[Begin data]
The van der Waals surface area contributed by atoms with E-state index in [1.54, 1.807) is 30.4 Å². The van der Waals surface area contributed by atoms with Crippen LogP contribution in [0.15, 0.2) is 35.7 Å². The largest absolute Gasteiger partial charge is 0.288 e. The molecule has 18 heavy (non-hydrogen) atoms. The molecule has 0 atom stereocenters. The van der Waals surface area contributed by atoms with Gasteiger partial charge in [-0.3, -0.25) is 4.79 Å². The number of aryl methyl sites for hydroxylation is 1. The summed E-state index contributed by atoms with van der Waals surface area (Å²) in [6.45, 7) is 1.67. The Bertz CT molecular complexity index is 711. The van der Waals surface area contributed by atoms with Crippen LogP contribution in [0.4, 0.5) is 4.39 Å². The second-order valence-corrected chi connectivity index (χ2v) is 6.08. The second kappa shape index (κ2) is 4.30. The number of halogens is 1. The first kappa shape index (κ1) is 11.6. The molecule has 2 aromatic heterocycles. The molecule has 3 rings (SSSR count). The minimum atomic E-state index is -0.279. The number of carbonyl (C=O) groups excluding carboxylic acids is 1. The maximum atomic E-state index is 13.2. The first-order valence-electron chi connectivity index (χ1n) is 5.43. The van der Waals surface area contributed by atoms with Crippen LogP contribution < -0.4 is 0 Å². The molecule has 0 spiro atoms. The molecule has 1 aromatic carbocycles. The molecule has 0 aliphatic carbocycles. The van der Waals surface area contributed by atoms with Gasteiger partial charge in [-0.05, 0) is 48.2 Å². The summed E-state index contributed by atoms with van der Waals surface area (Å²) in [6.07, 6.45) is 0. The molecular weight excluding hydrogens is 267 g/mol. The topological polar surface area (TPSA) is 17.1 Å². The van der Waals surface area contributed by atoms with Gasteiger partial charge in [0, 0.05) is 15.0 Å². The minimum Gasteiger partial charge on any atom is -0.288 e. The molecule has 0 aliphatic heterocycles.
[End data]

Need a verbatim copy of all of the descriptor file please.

The van der Waals surface area contributed by atoms with E-state index in [1.54, 1.807) is 30.4 Å². The van der Waals surface area contributed by atoms with Crippen LogP contribution in [0.15, 0.2) is 35.7 Å². The largest absolute Gasteiger partial charge is 0.288 e. The molecule has 18 heavy (non-hydrogen) atoms. The molecule has 0 atom stereocenters. The van der Waals surface area contributed by atoms with Gasteiger partial charge in [-0.3, -0.25) is 4.79 Å². The number of aryl methyl sites for hydroxylation is 1. The summed E-state index contributed by atoms with van der Waals surface area (Å²) in [6.45, 7) is 1.67. The Bertz CT molecular complexity index is 711. The van der Waals surface area contributed by atoms with Crippen LogP contribution in [0.4, 0.5) is 4.39 Å². The second-order valence-corrected chi connectivity index (χ2v) is 6.08. The second kappa shape index (κ2) is 4.30. The number of halogens is 1. The first kappa shape index (κ1) is 11.6. The molecule has 2 aromatic heterocycles. The molecule has 3 rings (SSSR count). The minimum atomic E-state index is -0.279. The number of carbonyl (C=O) groups excluding carboxylic acids is 1. The maximum atomic E-state index is 13.2. The first-order valence-electron chi connectivity index (χ1n) is 5.43. The van der Waals surface area contributed by atoms with Crippen LogP contribution < -0.4 is 0 Å². The molecule has 0 spiro atoms. The molecule has 1 aromatic carbocycles. The molecule has 0 aliphatic carbocycles. The van der Waals surface area contributed by atoms with Gasteiger partial charge in [-0.05, 0) is 48.2 Å². The summed E-state index contributed by atoms with van der Waals surface area (Å²) in [6.07, 6.45) is 0. The molecular weight excluding hydrogens is 267 g/mol. The topological polar surface area (TPSA) is 17.1 Å². The van der Waals surface area contributed by atoms with Gasteiger partial charge in [0, 0.05) is 15.0 Å². The minimum Gasteiger partial charge on any atom is -0.288 e. The molecule has 0 aliphatic heterocycles.